Outline of a world map

Provost's Global Faculty Awards

2024-25 Mainland China Recipients

Academic Events


10th Annual Conference on Advanced Therapies for Solid Tumors and Academic Development

PI: J. Michael Millis, Department of Surgery

Partner organization: Peking Union Medical College

Over the last several years, there has been an explosion of next generation tumor sequencing information. This information is transforming the way clinicians at leading institutions decide which therapeutic options to offer their patients. The PI will hold a conference, titled “Utilizing Tumor Genomics to Personalize Treatment for Hepatopancreaticobiliary Malignancies and Academic Development”, to add to the combined knowledge and therapeutic pathways together with the conference’s associated publications. Specifically, the participants will investigate how the next generation genomic sequencing can guide treatment and impact the interaction of the various treatment modalities, including systemic therapy, radiation therapy, local/ regional therapy and potentially curative surgery. The academic development portion of the conference will focus on how to develop one's academic career in a post COVID academic world.

International Medical Educators Program Conference and Infectious Diseases Specialty Training and Professional Development Conference

PI: Jonathan Lio, Department of Medicine

Partner organizations: Zhongnan Hospital of Wuhan University, PUMCH, Renmin Hospital of Wuhan University

The PI proposes two conferences related to the dual mission of WUMER around infectious disease care and medical education reform: 1) the International Medical Educators Program (IMEP) conference focused on curriculum design; 2) Infectious Diseases Specialty Training and Professional Development conference. Leveraging a successful partnership that began in 2003, these events will focus on innovative curriculum design and standardized infectious disease specialty training. The International Medical Educators Program (IMEP) Conference will highlight impactful medical education projects, while the Infectious Diseases Specialty Training Conference will discuss the development of a national training curriculum. These initiatives are designed to enhance the skills of healthcare professionals and improve patient care in China, showcasing collaborative efforts in medical education reform and specialty training advancement.

Cultures of Labor and the Labor of Culture in Contemporary China:  Migrancy, Patronage, Platforms

PIPaola Iovene, Department of East Asian Languages and Civilizations

Partner organization: Peking University

The project investigates how Chinese migrant workers cope with experiences of dislocation through cultural practices such as writing, performance, and use of Internet and social media.  Specifically, the collaborators hope to reconsider concepts of migrancy, platforms, and patronage in light of the changes that have occurred in the Chinese labor and media landscape since the pandemic. The PI and collaborators will convene at the Beijing center. The discussion will explore how to renegotiate the digitization of life, leaving the cities, and platform economy and new forms of patronage. The collaborators’ long-term goal is to develop new humanistic, media-studies, and cultural perspectives to problems that have primarily been discussed by social scientists, and to foster collaborations with independent scholars, artists, and activists.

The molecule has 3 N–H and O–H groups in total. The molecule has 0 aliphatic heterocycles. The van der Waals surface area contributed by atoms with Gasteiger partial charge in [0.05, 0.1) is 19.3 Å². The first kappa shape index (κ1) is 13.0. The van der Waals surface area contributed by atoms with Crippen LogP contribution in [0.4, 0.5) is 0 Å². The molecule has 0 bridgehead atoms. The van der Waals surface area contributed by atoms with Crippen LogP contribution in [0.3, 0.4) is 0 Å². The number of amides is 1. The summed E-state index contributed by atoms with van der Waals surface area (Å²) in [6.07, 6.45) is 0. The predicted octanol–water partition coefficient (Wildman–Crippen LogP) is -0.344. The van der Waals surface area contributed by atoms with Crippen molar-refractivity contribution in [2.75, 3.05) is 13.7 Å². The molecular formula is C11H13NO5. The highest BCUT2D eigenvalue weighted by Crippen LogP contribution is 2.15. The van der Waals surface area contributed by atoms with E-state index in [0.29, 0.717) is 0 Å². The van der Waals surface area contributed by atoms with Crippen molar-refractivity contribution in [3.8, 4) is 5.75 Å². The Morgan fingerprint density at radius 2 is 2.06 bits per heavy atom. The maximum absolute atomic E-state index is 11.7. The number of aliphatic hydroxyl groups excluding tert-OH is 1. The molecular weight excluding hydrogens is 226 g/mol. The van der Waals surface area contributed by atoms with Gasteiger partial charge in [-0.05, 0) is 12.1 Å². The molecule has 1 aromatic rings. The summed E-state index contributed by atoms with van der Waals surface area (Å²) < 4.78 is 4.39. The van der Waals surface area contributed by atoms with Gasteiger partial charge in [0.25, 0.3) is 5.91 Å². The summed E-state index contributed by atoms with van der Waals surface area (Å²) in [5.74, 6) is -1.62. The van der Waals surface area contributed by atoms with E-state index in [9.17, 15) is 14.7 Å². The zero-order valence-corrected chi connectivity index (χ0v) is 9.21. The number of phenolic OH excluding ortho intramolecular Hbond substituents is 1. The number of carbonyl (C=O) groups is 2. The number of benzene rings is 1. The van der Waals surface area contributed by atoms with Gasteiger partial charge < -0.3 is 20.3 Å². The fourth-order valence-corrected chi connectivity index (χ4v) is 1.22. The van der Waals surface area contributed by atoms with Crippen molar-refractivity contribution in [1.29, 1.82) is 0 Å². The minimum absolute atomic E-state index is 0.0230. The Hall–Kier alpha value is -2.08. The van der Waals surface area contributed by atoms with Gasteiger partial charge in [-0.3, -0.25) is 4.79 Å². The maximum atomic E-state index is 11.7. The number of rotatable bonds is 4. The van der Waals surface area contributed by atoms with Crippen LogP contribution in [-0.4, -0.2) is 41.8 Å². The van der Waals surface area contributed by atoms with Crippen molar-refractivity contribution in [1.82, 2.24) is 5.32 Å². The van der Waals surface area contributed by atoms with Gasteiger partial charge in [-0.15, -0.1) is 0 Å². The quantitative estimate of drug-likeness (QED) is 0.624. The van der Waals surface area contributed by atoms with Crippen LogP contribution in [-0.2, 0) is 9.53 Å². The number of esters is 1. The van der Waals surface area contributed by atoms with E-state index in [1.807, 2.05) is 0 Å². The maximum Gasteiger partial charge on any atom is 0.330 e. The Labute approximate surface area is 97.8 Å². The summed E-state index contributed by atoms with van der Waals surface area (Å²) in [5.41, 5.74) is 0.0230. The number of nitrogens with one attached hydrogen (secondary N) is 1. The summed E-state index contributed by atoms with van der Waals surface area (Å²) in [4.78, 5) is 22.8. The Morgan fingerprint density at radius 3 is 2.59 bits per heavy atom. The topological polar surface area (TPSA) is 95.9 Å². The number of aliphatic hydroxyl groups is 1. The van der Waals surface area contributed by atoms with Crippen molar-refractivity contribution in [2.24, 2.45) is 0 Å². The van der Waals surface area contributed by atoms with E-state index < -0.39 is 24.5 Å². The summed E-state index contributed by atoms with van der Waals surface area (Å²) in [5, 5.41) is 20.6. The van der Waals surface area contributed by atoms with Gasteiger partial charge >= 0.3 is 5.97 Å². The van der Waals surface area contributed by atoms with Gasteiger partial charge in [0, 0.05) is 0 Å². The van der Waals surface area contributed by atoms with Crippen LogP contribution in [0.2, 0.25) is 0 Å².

Neuroimmunity and Cognition in CNS Diseases

PI: Anthony Reder, Department of Neurology

Advanced neuroscience research, clinical diagnosis, and treatment are essential and critical for disease management. An inflammatory storm in the brain causes cognitive disorders, such as multiple sclerosis, post- stroke depression, some neurodegeneration, and COVID encephalopathy. The collaborators will continue their education and collaboration through holding workshops to meet with faculty, medical residents, postdoctoral fellows, and researchers. The PI will discuss and evaluate the difficult cases on neurocognitive disorders and update the advanced therapy. During workshop, the participants will share clinical resources, conduct research projects, and exchange scholars. These will bridge US and Chinese physicians, scientists, and medical students/postdoctoral fellows in neuroscience to promote education, communication, and collaboration between leading neuroscience institutions and hospitals.

Performance Theory in China (1550-1900)

PI: Judith Zeitlin, Department of East Asian Languages and Civilizations

Partner organizations: CUHK, Harvard University 

The PI will host a symposium to reconsider the significance of critical writings about theater and musical performance in late Ming-Qing China (roughly 1550-1900). The event will bring together a new generation of young scholars doing cutting-edge research on Chinese theatre and performance studies. Part of the event will be devoted to an intensive “mini-workshop” focused on the difficult essays by the largely-understudied late Ming drama critic Pan Zhiheng (1556–1622). Pan devoted much of his life to writing about theater, singing, the training of actors, musical instruments, and the lives of courtesan-actresses. Kelly and Zeitlin are co-editing a volume of their English translations of Pan’s essays as a Chinese counterpart to Zeami’s (1363–1443) famous writings on Nō for performance studies. 

International Experience in Global Health : Beijing

PI: J. Michael Millis, Department of Surgery

Partner organizations: UCM, PUMCH, PUMC and Chinese Academy of Medical Sciences

PUMCH, the top ranked hospital that is affiliated with PUMC, the top ranked medical school in China, has a long relationship with the University of Chicago School of Medicine and Hospital that dates back more than 100 years. In this project, PUMC/PUMCH would host UChicago medical students for 2 weeks at PUMC/PUMCH. These would be clinical observerships in the department of UChicago medical student's choosing. The students would spend 1 week prior to the visit to China discussing global health and the challenges of productive interactions. Then, the students would spend 2 weeks in Beijing at PUMCH. On their return, the students would be expected to prepare a brief report on how they witness the differences and similarities in the patient care model and clinical research if applicable from what they have seen in the US.